It's a gorgeous February Sunday and I'm standing over the grave of Etta Shattuck, born 1868 and died before her twentieth birthday, on 6 February 1888, in the aftermath of the Children's Blizzard. The sun was rich butter yellow when I set out from Lincoln on Hwy 34, thinned to lemon by the time I reached the Seward city limits. It's not flat here, the hills like shoulders.
This is a place of deliberation. This is a place where trees plant themselves at creek edges, looking from a distance like morning-after scruff, but these creeks are not simply water. They plow their way through the soil, ripping it away, forming their own paths, their own beds. This is a place of gravity. This is a place where the weather and the world comes to you, because it can't help itself.
But I'm standing at Etta's grave because we just finished talking about the Children's Blizzard in my English 150 class, combining David Laskin's book The Children's Blizzard with Ted Kooser's poetry Blizzard Voices. Ted asked me on Friday if I'd been out to see Etta's grave and I had not yet done so--but it was beautiful yesterday, so I fired up the Jeep and went to see what I could find. I hoped I could find her, so I could report back to my class on Monday.
Etta was a schoolteacher, the sole support for her family, which included her father, a Civil War veteran. There were many markers for Civil War veterans in the three cemeteries I went to yesterday and such things are the reason I love to hunt cemeteries, for these stories. I know that through the Homestead Act and the ones that followed it, if you were a Civil War veteran you could get a year knocked off the five year "prove up" limit for every year you were in the service. That must have sounded mighty good to those who fought. Etta was caught in the storm, rode it out in a haystack, survived. But gangrene followed the frostbite and she had both legs amputated below the knee. Whatever complications followed nobody knows, but she did not survive.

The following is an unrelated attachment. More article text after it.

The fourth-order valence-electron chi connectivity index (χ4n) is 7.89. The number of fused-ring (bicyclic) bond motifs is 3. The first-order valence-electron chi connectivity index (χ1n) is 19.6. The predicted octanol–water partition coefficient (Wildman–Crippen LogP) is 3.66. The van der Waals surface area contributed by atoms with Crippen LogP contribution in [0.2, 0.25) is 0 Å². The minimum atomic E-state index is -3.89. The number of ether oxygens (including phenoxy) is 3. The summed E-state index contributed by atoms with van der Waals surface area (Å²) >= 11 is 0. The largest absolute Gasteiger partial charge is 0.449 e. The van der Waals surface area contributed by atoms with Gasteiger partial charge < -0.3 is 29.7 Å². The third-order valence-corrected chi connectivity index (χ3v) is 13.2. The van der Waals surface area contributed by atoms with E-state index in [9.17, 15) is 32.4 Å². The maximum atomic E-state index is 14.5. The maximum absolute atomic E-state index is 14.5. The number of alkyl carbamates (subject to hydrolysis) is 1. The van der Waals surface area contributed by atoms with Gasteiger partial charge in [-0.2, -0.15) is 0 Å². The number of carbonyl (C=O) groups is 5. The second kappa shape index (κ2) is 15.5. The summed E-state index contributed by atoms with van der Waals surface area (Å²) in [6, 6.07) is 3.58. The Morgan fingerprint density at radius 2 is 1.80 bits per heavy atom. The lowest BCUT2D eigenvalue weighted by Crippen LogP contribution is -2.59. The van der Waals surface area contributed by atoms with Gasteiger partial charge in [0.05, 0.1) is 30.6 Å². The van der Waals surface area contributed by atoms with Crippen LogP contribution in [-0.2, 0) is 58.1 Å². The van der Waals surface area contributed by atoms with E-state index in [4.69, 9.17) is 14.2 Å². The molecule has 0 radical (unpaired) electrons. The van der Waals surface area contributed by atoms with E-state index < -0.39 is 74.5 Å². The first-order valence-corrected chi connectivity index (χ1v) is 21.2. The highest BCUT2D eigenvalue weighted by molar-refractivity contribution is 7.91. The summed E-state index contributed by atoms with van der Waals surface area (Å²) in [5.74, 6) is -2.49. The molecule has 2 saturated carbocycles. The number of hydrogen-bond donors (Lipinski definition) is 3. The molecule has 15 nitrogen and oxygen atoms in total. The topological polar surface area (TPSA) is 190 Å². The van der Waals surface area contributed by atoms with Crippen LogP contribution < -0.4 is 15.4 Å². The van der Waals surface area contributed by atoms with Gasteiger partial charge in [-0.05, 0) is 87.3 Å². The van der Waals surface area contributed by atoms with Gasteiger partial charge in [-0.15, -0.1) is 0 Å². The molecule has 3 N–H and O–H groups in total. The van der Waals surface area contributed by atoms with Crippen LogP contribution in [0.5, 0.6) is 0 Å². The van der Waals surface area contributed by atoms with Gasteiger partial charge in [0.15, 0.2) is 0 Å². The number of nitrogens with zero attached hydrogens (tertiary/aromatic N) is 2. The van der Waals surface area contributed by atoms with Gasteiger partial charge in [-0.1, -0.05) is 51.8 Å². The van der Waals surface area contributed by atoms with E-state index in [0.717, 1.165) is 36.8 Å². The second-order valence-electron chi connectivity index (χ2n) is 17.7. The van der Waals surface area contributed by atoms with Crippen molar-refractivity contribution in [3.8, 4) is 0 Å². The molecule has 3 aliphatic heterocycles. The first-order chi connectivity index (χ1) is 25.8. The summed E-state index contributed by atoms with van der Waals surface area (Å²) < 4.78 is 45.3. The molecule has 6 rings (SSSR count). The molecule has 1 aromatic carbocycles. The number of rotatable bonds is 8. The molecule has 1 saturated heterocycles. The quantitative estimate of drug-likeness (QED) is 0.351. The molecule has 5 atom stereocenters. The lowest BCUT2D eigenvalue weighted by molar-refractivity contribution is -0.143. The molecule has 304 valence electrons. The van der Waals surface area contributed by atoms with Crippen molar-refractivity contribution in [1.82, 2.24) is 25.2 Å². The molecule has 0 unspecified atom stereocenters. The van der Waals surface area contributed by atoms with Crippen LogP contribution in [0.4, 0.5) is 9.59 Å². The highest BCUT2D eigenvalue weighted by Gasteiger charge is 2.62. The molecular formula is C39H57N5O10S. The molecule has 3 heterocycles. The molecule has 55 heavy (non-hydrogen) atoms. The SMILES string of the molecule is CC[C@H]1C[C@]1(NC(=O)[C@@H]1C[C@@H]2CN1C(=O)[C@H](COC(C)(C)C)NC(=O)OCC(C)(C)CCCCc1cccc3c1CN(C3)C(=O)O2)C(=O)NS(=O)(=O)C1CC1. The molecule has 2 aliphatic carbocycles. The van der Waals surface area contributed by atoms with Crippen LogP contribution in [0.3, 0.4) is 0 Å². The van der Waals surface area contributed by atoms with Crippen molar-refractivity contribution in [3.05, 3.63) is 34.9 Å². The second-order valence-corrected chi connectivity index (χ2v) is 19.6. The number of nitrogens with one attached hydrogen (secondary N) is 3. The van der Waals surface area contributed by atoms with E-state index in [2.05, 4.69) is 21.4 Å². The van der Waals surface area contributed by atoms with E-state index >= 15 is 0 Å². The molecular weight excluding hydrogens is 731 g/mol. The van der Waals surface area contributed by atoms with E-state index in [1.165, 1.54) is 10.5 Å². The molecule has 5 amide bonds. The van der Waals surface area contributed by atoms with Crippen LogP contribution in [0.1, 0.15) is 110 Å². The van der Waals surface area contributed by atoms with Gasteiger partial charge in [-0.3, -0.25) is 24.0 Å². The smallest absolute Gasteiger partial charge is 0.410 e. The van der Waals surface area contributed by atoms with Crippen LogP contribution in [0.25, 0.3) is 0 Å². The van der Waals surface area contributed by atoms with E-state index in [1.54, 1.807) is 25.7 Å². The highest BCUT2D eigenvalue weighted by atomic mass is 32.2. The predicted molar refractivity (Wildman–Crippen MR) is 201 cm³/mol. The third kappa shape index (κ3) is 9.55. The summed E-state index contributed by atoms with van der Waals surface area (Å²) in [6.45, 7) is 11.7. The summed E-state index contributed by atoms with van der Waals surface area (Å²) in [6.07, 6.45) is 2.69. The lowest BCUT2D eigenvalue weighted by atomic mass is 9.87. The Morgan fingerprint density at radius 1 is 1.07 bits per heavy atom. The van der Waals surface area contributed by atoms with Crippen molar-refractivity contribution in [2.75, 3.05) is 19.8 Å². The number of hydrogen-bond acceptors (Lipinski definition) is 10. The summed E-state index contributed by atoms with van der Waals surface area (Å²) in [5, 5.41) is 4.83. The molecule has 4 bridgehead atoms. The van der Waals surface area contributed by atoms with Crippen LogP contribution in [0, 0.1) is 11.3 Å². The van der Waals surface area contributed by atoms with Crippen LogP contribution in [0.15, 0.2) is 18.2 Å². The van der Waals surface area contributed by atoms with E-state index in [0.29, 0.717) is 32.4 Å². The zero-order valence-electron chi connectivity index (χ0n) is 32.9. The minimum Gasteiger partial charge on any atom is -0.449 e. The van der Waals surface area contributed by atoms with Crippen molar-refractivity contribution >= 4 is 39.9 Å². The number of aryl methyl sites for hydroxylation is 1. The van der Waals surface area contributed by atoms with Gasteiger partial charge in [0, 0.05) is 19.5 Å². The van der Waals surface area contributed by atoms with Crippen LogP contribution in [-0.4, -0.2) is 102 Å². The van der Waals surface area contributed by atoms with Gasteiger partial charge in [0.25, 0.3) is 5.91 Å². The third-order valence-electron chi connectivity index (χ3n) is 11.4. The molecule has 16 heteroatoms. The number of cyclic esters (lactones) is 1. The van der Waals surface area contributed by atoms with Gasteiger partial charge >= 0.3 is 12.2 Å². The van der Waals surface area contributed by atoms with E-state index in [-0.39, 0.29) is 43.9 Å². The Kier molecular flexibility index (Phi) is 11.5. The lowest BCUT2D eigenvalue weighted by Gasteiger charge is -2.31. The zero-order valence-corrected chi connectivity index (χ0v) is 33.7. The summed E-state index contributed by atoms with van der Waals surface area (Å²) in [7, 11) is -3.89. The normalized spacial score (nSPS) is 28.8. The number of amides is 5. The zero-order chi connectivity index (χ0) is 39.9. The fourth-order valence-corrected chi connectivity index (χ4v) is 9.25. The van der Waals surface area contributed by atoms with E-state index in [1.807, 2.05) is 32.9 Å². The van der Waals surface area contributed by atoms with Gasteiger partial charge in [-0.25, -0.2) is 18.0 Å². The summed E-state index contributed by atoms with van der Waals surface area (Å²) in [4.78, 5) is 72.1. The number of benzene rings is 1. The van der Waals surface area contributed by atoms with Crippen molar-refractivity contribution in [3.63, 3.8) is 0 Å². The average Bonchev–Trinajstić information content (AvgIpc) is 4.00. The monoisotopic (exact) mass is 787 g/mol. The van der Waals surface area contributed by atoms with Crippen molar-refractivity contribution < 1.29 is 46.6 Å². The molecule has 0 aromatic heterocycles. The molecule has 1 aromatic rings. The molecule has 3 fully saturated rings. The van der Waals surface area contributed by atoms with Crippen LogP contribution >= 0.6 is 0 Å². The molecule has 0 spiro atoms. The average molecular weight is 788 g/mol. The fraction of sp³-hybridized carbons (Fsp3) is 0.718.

I've said this before: hang around in a cemetery long enough and you'll find out everything you need to know about the town you're in. You'll find out who the main families are. You'll find out when it was settled, what its original language was, when the language switched to English. You'll find out about epidemics, war participation, and more. And that's what I found.
I found the Berneckers, two brothers, married, with children, families buried in adjacent plots. The children's graves are in German, one of the mother's in English (much later). Of the children there, the dates stuck out. 1883. Oscar Bernecker and his wife Mary lost three young children with about two weeks in 1883. A few feet away, Herman and Salome Bernecker lost two of their young children in 1883. Five children in one family in such a short period of time. I don't always Google to find out what happened, but I did for these kids: it was a diphtheria epidemic. Ten years later, Oscar and Mary had twin girls, one of whom lived for five weeks and the other who died after three months.
Too many graves of children here. Intellectually, I know about mortality rates and I know that they were much worse on the Plains, in rural areas. But too many children.
Today we start talking about the Dust Bowl in my 150. And we'll talk about the interviews that my students did over the weekend for their own project. We'll talk about how many hundreds of gravestones there are in the cemeteries I visited and for all that death came to each of them, there are no identical stories in any of those stones. Each one is unique, each one is a story that should be told. I found graves where the young mother and her child died in childbirth, I found young men in their thirties, I found old ones of ninety. Accidental deaths, went to sleep and never woke up, murder, diphtheria epidemics, cancer, pneumonia, premature birth. Each one is a unique story, never to be repeated. But that doesn't mean we can't listen.